Anyone else see the iconic tea party "Don't tread on me" flag in the crowd?

I can’t help but wonder that the death of a human, no matter how terrible he was, can elicit such massive celebrations. I wonder if this is how supporters of Al Qaeda reacted to the news of the 9/11 attacks. When we forget the humanity in us, the humanity in each other, we see things like the horrors of September 11th. It’s natural for one to take some sort of comfort in the death of an enemy, but as we’ve seen over the past 10 years, the hatred of a particular, extremist group of Muslims has often grown and been distorted into a categorical hatred of all Muslims within the United States, outlining the hunger for an us-versus-them (or U.S.-versus -them) mentality among low-education Americans. We also forget that suicide bombers were once ordinary people: the easiest way to get an education is some Middle-Eastern and Southwest-Asian countries is though extremist organizations looking for recruits. In our War on Terror, both sides have lost track of our humanity, and the humanity of our opponents. Forget about Osama Bin Ladin, Terrorism, and Radical Islam: forgetting the significance of a life is what caused 9/11.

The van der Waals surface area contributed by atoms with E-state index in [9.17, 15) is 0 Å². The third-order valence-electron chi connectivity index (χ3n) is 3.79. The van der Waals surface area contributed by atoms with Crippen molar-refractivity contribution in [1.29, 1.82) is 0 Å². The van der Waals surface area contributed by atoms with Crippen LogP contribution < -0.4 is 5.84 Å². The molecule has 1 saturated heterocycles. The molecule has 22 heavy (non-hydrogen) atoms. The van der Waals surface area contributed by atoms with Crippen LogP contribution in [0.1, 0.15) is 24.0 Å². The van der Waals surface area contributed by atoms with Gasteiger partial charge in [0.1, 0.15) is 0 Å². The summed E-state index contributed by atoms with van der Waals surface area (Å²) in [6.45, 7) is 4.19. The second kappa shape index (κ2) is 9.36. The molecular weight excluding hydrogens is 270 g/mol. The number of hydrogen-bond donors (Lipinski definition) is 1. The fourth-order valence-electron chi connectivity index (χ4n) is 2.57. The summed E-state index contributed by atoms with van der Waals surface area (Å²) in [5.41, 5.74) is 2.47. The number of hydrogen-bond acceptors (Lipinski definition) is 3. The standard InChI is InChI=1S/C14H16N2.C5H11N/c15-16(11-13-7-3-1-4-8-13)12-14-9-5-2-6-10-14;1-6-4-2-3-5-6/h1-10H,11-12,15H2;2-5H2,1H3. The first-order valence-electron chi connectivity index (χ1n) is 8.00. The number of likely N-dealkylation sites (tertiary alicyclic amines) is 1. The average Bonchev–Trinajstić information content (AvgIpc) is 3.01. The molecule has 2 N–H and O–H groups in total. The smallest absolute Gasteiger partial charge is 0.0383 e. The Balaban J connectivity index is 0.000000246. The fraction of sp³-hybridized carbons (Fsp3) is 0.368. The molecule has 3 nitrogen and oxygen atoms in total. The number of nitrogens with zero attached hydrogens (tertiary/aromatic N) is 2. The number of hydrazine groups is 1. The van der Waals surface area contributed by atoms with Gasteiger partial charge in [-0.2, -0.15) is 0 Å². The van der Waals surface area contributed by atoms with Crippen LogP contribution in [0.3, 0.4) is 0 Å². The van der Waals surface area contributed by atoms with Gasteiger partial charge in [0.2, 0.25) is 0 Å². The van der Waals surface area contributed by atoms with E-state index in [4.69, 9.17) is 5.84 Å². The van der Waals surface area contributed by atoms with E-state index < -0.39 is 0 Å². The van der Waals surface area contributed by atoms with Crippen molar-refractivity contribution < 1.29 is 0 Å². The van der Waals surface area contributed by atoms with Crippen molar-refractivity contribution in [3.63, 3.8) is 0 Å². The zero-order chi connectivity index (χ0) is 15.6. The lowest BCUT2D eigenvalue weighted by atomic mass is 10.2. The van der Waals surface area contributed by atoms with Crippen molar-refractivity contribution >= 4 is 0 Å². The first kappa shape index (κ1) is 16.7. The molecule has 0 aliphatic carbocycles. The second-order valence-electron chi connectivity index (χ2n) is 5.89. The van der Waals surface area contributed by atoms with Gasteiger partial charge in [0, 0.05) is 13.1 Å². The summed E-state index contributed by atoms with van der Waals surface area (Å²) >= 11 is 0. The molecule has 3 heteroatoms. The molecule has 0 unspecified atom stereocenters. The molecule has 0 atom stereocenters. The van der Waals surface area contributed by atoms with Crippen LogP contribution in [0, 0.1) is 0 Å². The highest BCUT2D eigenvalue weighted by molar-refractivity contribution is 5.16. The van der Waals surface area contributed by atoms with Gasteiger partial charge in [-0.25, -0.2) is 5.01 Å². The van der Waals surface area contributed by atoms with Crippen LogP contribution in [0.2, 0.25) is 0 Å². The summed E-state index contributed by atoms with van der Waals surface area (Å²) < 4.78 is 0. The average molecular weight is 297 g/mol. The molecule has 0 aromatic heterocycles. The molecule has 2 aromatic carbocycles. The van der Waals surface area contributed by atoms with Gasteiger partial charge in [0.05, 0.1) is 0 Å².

Check back in for more updates on the Bin Ladin story; results; repercussions; predictions.




The cover of the examiner from 9/12/01

Nine year ago today, the cover of the San Francisco examiner read in bold, capital letters BASTARDS! At the time, this seemed reasonable. People read the enormous letters as a collective speech bubble above the head of America. They were depressed, they were terrified, but most of all, they were furious. They were furious with Al Qaeda, furious with the middle east, furious with the TSA, furious with the CIA, and furious with God for letting something so tragic and horrific happen to America. As the smoke and debris from the burning symbol of American capitalism smothered the financial district, and anger previously unknown to the nation boiled under its skin. The subtitle, beneath the giant bold letters, beneath the plumes of fire and ash exploding from the building, nestled between thick black lines, sat the words they should have read, the words that, nine years later, commonly sit upon our tongues, the words, that at the time seemed insignificant but now stand as tall as the towers once did: “A Changed America”.